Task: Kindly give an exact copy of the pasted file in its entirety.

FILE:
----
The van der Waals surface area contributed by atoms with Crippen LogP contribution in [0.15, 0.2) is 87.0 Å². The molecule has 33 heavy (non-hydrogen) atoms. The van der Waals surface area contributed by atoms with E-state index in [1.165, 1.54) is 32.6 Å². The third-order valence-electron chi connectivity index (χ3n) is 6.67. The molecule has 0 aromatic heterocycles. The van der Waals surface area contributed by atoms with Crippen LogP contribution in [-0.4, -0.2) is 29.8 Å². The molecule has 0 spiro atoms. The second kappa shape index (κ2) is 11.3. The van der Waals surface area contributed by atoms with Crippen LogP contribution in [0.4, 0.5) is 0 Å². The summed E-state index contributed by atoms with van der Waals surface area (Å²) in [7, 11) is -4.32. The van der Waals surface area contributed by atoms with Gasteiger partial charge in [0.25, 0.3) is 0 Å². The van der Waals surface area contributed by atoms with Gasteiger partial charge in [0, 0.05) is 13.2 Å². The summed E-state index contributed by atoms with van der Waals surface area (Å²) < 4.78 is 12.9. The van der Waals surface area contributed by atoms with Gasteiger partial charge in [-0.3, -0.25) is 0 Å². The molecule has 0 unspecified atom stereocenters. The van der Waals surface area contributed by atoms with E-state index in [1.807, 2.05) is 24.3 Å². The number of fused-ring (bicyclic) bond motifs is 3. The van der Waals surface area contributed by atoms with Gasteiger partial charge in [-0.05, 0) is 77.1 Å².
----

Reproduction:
The van der Waals surface area contributed by atoms with Crippen LogP contribution in [0.15, 0.2) is 87.0 Å². The molecule has 33 heavy (non-hydrogen) atoms. The van der Waals surface area contributed by atoms with E-state index in [1.165, 1.54) is 32.6 Å². The third-order valence-electron chi connectivity index (χ3n) is 6.67. The molecule has 0 aromatic heterocycles. The van der Waals surface area contributed by atoms with Crippen LogP contribution in [-0.4, -0.2) is 29.8 Å². The molecule has 0 spiro atoms. The second kappa shape index (κ2) is 11.3. The van der Waals surface area contributed by atoms with Crippen LogP contribution in [0.4, 0.5) is 0 Å². The summed E-state index contributed by atoms with van der Waals surface area (Å²) in [7, 11) is -4.32. The van der Waals surface area contributed by atoms with Gasteiger partial charge in [0.25, 0.3) is 0 Å². The van der Waals surface area contributed by atoms with Gasteiger partial charge in [0, 0.05) is 13.2 Å². The summed E-state index contributed by atoms with van der Waals surface area (Å²) < 4.78 is 12.9. The van der Waals surface area contributed by atoms with Gasteiger partial charge in [-0.3, -0.25) is 0 Å². The molecule has 0 unspecified atom stereocenters. The van der Waals surface area contributed by atoms with E-state index in [1.807, 2.05) is 24.3 Å². The number of fused-ring (bicyclic) bond motifs is 3. The van der Waals surface area contributed by atoms with Gasteiger partial charge in [-0.05, 0) is 77.1 Å².